After months of teasing, the wait is over: Chad Hurley and Steve Chen, who brought us the video-sharing site YouTube, are taking the wraps off their newest project, a video creation app called MixBit.
Versions for Apple mobile devices and the Web will be going live on Thursday, and an Android version is due in several weeks.
On the surface, MixBit resembles two other leading video apps, Twitter’s Vine and Facebook’s Instagram. As with those apps, users press and hold the screen of their smartphone to record video. Instagram users can capture up to 15 seconds of video, a bit longer than Vine’s six-second maximum. MixBit allows 16 seconds. Read the rest of this entry
If you’ve enabled Google Chrome’s ‘Offer to save passwords I enter on the web’ feature and have saved some or all of your passwords through it, you should remember to sign-out of your Google account in Chrome, especially if you use the browser on a shared computer.
Google’s popular Web browser allows you to save your passwords and manage them through a menu in the browser’s Settings page. When you click on ‘Manage saved passwords’ you get a list of your Saved passwords as well as a list of websites where you have instructed the browser to ‘never save’. Interestingly, when you click on one of your saved passwords, Google gives you the option to see the password in plain text by clicking on the ‘Show’ button which is placed along with the listing. It doesn’t ask for a confirmation or any additional verification by, say, prompting for your Google account’s password. Read the rest of this entry
The Facebook news feed is getting slightly less mysterious — and perhaps more relevant, too.
In a blog post on Tuesday, the company explained some of the mysteries of the news feed, which is the flow of status updates and other posts on a user’s home page or screen.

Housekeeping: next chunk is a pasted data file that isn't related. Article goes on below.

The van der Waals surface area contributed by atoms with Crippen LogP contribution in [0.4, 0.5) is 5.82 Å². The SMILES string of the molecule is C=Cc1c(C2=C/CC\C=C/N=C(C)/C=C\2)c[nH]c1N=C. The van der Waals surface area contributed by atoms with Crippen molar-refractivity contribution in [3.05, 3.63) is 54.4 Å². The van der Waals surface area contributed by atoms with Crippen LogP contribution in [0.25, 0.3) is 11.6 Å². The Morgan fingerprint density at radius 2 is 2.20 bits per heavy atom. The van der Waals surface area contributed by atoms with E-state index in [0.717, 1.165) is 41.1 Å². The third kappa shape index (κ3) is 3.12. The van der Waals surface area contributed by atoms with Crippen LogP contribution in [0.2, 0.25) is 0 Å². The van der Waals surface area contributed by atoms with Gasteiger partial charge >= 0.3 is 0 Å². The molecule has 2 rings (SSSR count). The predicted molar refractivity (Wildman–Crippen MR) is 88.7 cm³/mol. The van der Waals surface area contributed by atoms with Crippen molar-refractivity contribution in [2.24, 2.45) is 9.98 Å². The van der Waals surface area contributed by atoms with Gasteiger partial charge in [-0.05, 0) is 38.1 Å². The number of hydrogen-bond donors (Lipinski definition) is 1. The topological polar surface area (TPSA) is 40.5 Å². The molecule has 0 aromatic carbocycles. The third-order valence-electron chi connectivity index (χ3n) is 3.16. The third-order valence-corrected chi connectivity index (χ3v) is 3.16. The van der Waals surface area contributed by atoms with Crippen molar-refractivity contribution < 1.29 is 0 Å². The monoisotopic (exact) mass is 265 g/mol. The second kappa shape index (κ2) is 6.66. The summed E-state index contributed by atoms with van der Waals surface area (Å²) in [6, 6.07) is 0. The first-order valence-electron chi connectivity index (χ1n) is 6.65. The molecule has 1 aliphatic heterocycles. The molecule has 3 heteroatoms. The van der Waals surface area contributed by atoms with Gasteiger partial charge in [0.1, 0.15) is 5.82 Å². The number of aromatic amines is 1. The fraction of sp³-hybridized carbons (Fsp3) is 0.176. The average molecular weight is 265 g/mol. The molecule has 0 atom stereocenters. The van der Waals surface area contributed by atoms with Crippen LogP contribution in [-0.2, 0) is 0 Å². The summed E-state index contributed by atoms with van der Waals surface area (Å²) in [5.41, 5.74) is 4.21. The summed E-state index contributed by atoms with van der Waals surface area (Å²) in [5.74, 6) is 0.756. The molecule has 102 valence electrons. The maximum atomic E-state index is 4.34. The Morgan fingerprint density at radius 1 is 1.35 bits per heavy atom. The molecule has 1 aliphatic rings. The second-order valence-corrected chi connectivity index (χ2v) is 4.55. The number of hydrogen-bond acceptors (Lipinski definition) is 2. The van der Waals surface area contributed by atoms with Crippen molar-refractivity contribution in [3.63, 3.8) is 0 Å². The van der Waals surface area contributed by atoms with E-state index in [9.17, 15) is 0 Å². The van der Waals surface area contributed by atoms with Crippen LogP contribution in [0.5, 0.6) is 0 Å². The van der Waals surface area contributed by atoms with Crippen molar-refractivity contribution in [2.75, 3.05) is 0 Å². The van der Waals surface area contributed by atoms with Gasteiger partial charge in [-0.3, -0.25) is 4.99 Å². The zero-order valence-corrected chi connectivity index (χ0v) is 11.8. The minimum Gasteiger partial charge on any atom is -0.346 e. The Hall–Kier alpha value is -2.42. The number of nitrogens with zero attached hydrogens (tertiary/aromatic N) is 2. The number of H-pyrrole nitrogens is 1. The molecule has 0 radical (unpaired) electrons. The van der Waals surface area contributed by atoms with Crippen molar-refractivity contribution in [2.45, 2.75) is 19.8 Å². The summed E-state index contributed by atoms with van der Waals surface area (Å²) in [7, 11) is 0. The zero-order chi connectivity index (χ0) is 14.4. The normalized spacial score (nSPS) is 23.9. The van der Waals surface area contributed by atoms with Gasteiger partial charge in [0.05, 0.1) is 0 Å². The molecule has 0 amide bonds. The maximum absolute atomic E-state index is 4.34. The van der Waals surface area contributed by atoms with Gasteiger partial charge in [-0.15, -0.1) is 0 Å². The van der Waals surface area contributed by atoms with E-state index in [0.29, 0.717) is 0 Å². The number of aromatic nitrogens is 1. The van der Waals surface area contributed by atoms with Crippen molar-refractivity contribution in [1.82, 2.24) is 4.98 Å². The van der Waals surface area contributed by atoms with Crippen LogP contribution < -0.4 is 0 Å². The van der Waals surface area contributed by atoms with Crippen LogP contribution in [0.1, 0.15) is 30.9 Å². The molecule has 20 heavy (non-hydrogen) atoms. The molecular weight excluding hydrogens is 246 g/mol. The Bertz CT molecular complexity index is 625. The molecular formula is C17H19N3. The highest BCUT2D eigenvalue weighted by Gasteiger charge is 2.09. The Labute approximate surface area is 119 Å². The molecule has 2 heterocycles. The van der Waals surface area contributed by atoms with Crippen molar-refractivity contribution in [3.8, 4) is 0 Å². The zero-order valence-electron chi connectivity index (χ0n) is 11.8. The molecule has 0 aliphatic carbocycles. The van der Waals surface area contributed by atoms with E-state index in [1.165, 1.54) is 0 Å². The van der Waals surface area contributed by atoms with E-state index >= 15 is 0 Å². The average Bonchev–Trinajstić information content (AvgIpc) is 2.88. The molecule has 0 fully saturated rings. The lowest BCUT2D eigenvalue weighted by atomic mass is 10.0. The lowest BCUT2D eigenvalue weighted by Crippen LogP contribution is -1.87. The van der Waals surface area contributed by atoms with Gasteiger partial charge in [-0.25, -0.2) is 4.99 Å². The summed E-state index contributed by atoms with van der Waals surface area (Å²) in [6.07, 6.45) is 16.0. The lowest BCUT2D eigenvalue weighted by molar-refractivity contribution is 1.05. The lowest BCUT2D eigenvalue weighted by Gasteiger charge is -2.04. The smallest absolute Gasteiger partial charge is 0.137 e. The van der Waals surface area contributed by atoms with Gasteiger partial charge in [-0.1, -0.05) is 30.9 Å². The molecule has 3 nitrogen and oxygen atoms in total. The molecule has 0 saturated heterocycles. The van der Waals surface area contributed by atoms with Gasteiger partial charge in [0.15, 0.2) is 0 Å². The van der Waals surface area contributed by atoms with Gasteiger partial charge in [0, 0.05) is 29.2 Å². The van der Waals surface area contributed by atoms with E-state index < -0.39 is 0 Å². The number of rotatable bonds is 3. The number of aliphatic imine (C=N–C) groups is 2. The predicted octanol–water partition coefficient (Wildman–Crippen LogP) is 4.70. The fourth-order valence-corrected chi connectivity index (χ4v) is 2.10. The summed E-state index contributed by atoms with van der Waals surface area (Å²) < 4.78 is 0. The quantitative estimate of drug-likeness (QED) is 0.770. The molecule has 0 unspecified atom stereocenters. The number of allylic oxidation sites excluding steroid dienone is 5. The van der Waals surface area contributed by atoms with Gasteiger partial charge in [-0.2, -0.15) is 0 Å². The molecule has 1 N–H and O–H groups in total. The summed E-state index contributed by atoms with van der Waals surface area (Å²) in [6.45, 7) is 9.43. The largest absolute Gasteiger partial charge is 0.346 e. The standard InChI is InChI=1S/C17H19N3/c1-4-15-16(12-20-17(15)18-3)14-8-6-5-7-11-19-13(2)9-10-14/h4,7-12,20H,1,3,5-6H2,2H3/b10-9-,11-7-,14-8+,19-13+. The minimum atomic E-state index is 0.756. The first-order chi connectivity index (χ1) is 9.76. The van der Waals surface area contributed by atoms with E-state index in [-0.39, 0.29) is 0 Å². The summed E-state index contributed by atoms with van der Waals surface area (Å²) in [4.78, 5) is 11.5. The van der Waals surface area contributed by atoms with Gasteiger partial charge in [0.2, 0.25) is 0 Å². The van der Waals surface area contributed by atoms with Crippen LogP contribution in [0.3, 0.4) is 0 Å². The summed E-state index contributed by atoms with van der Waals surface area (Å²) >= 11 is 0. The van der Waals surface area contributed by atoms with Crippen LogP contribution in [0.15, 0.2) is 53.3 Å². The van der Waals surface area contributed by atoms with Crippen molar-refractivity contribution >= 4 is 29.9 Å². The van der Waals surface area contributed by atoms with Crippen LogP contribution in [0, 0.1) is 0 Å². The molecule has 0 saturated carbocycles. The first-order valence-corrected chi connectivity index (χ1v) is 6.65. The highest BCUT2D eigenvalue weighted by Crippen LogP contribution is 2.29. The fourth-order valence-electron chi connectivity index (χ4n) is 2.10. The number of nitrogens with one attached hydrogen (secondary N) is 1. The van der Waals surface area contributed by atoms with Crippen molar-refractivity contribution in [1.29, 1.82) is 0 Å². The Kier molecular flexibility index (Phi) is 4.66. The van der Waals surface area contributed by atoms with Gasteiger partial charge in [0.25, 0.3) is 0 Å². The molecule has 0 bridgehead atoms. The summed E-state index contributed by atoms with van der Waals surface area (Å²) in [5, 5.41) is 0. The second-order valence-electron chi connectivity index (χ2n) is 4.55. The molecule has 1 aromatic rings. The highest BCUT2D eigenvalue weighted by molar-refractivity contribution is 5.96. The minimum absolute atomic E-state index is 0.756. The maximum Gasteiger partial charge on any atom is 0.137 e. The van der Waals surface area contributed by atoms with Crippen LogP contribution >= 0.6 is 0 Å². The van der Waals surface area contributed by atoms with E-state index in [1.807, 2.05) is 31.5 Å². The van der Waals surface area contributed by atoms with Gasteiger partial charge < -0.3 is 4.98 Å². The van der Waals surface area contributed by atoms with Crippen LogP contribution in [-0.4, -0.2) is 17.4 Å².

On any given visit to Facebook, the average user could potentially see about 1,500 items, the company said, from wedding photos posted by a close friend to a mundane notice that an acquaintance is now friends with someone else. Read the rest of this entry
OpenTable, the world’s largest online reservation service, lets users book a restaurant reservation with its smartphone app or Web site. Now the company is getting ready to take the next step and let diners pay for the meal with its app, too.
The payment process, still in testing, will be straightforward, Matthew Roberts, chief executive of OpenTable, said in an interview. At the end of a meal, the diner would open the OpenTable app and pay the check with the tap of a button. The diner can review the check, adjust the tip and finish the payment. Read the rest of this entry
Every day, millions of office workers prepare memos and reports using scissors and paste, and store data on floppy disks, though they have plenty of digital memory in their computers and the cloud. Smartphone-toting executives have their mail dumped into in-boxes, one corporate message atop another.